# Dutch Book

A Dutch Book is a set of bets that you consider individually fair, but which collectively guarantee a loss

This usually happens when people commit probabilistic fallacies (e.g. the conjunction fallacy, believing $P(A \land B | E) > P(A | E)$ when this can never be the case). Another common mistake is *double counting* probabilities

For example, if J believes that $P(heads) = P(tails) = \frac 2 3$, we can propose two bets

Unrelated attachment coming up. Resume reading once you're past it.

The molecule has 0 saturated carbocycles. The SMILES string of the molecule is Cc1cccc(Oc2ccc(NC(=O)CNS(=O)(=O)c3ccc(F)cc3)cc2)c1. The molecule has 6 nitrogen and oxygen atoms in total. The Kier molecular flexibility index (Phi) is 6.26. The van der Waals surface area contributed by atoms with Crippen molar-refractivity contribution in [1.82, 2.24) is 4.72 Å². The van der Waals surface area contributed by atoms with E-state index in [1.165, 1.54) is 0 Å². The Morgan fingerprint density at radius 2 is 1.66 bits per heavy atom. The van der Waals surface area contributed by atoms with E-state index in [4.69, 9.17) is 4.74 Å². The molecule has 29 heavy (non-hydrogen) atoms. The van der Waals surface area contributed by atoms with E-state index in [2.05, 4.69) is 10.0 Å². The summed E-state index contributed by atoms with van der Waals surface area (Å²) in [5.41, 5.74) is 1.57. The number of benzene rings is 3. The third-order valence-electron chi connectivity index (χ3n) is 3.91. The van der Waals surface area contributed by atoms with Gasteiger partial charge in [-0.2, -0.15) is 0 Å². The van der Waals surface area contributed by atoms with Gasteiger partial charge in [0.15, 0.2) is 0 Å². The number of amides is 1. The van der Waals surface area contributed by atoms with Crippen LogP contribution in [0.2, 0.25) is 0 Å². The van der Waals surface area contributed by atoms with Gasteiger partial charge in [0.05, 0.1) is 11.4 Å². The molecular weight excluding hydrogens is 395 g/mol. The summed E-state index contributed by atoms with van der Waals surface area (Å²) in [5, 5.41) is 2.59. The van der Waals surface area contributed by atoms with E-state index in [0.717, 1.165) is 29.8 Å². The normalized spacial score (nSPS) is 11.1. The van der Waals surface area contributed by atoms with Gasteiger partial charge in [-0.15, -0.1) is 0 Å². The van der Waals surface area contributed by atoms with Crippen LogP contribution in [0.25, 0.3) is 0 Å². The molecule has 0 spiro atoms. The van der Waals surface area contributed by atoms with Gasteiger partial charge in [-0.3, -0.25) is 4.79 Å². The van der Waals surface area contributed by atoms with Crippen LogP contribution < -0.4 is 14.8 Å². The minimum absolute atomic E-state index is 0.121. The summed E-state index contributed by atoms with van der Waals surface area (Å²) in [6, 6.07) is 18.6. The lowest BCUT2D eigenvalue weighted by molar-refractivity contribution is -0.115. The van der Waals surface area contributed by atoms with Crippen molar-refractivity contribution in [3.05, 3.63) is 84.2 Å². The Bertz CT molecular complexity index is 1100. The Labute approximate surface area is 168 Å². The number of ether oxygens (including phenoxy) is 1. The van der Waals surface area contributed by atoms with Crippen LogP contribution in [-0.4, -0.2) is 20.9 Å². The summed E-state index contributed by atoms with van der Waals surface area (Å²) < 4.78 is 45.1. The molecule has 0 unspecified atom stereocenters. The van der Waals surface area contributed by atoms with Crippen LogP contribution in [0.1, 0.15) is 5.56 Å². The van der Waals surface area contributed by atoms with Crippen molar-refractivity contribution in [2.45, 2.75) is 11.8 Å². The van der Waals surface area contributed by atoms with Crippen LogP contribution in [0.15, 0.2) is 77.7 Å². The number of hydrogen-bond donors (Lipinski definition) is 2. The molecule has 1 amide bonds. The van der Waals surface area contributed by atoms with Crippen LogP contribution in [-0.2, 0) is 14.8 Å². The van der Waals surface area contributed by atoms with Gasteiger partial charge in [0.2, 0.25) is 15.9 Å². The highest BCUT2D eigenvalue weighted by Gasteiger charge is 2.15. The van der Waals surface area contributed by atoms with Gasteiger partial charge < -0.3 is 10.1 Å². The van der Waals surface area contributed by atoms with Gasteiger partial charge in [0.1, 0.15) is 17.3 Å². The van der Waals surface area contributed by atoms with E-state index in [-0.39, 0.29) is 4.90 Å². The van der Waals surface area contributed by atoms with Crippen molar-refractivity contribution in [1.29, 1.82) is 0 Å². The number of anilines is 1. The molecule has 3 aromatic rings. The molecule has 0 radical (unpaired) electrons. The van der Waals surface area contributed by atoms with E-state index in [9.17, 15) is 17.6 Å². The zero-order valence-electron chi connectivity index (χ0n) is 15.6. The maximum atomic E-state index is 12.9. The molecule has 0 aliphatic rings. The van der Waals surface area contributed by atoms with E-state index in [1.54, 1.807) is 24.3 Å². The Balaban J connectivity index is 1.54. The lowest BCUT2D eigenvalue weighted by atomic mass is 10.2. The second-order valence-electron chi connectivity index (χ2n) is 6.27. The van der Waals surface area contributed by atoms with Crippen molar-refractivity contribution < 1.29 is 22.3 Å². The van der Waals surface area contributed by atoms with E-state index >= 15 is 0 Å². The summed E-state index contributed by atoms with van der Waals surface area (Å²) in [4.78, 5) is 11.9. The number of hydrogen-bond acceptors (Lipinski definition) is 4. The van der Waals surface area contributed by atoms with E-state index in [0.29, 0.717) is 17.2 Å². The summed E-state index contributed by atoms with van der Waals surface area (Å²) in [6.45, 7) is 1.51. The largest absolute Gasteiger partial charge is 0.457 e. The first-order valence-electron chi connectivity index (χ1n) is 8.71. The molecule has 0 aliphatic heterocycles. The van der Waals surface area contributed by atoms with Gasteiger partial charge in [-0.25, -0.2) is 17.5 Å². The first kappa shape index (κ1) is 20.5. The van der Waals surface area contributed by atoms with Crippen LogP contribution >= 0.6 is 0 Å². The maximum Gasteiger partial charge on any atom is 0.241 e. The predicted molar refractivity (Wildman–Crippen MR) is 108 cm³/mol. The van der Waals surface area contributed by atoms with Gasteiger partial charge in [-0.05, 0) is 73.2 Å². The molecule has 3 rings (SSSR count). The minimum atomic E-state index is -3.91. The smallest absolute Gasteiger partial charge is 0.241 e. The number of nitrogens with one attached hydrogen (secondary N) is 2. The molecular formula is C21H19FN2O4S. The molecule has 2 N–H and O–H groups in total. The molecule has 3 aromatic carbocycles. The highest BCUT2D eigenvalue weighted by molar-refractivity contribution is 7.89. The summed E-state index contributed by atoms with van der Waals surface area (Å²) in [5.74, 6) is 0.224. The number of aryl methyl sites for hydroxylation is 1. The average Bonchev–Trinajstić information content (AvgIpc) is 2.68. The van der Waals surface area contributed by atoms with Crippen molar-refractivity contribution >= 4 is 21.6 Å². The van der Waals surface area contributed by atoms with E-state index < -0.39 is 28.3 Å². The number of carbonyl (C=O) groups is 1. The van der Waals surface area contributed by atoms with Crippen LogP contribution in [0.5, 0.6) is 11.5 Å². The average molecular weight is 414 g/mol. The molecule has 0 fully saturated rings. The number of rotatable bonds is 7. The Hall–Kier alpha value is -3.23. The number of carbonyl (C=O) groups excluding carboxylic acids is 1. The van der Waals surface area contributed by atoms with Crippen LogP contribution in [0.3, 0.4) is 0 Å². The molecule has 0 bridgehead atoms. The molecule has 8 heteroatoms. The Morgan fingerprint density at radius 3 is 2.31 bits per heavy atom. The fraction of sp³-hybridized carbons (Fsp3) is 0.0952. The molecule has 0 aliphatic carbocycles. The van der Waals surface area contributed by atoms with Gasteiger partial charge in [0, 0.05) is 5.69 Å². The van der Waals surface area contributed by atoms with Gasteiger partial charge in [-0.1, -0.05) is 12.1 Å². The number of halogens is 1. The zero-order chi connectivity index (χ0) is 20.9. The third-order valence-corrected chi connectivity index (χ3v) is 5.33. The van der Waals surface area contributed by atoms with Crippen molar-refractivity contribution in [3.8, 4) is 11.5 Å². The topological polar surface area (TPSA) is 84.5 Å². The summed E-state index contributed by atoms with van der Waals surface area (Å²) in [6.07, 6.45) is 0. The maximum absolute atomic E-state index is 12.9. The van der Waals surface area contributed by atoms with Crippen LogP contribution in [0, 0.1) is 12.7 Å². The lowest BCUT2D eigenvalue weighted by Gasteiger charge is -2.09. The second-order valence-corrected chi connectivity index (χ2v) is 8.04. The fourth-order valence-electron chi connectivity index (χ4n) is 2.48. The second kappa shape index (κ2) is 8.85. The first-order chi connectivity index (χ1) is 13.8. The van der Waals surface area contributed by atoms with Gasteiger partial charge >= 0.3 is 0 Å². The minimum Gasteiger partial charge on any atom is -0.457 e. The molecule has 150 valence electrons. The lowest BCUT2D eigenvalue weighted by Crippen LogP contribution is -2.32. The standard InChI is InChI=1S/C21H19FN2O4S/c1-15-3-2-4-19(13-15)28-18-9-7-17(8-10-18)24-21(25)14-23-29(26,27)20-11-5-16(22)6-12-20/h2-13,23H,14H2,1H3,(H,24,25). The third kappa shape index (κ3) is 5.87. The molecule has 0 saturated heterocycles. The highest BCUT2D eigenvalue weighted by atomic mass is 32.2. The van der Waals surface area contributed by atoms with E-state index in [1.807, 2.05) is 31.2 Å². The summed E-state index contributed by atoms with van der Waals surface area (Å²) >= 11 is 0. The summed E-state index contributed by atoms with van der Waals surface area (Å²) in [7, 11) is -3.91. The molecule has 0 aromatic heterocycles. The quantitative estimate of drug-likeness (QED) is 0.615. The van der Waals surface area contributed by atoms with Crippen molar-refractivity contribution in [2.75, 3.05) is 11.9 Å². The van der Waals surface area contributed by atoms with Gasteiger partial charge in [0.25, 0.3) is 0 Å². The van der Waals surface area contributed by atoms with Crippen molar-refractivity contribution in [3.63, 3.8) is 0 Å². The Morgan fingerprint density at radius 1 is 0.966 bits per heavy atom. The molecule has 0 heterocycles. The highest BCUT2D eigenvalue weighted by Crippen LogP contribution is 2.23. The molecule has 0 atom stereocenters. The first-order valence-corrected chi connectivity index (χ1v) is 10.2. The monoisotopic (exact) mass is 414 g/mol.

- Pay $2; win $3 if heads, $0 if tails
- Pay $2; win $3 if tails, $0 if heads

Both bets make sense for J. However, if J takes *both* bets, then he faces a guaranteed loss of $1

Have the agent bet for propositions with credences (or FBQs) that are too high, and against propositions with credences (or FBQs) that are too low

For any given bet (set $p$ to be $1-p$ for the against case):

Player wins bet | Player loses bet |
---|---|

$S-pS$ | $-pS$ |

## # Dutch Book Theorem

Based on the Kolmogorov probability axioms,

- If any axiom is violated, a Dutch Book can be made.
- If no axiom is violated, then no Dutch Book can be made.